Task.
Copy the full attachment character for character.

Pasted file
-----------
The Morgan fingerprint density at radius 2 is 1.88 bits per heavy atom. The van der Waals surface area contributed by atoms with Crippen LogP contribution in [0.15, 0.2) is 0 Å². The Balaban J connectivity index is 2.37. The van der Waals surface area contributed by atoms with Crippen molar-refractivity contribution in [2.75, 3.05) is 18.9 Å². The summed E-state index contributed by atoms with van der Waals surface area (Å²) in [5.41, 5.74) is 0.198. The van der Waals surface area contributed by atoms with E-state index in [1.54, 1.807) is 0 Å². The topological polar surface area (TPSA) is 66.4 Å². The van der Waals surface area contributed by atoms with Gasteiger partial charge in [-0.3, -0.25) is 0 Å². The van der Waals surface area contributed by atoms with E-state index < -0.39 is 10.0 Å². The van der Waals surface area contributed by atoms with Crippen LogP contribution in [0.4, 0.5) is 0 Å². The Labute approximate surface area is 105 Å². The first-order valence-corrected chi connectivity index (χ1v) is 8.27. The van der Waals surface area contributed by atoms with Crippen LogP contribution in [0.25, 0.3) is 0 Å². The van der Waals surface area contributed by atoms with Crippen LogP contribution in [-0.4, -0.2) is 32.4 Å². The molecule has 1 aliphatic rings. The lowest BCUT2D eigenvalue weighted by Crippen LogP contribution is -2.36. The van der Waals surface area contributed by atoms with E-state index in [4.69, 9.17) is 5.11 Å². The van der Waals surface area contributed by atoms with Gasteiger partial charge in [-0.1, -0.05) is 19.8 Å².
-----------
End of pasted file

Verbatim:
The Morgan fingerprint density at radius 2 is 1.88 bits per heavy atom. The van der Waals surface area contributed by atoms with Crippen LogP contribution in [0.15, 0.2) is 0 Å². The Balaban J connectivity index is 2.37. The van der Waals surface area contributed by atoms with Crippen molar-refractivity contribution in [2.75, 3.05) is 18.9 Å². The summed E-state index contributed by atoms with van der Waals surface area (Å²) in [5.41, 5.74) is 0.198. The van der Waals surface area contributed by atoms with E-state index in [1.54, 1.807) is 0 Å². The topological polar surface area (TPSA) is 66.4 Å². The van der Waals surface area contributed by atoms with Gasteiger partial charge in [-0.3, -0.25) is 0 Å². The van der Waals surface area contributed by atoms with E-state index < -0.39 is 10.0 Å². The van der Waals surface area contributed by atoms with Crippen LogP contribution in [0.4, 0.5) is 0 Å². The Labute approximate surface area is 105 Å². The first-order valence-corrected chi connectivity index (χ1v) is 8.27. The van der Waals surface area contributed by atoms with Crippen LogP contribution in [0.25, 0.3) is 0 Å². The van der Waals surface area contributed by atoms with Crippen LogP contribution in [-0.4, -0.2) is 32.4 Å². The molecule has 1 aliphatic rings. The lowest BCUT2D eigenvalue weighted by Crippen LogP contribution is -2.36. The van der Waals surface area contributed by atoms with E-state index in [4.69, 9.17) is 5.11 Å². The van der Waals surface area contributed by atoms with Gasteiger partial charge in [-0.1, -0.05) is 19.8 Å².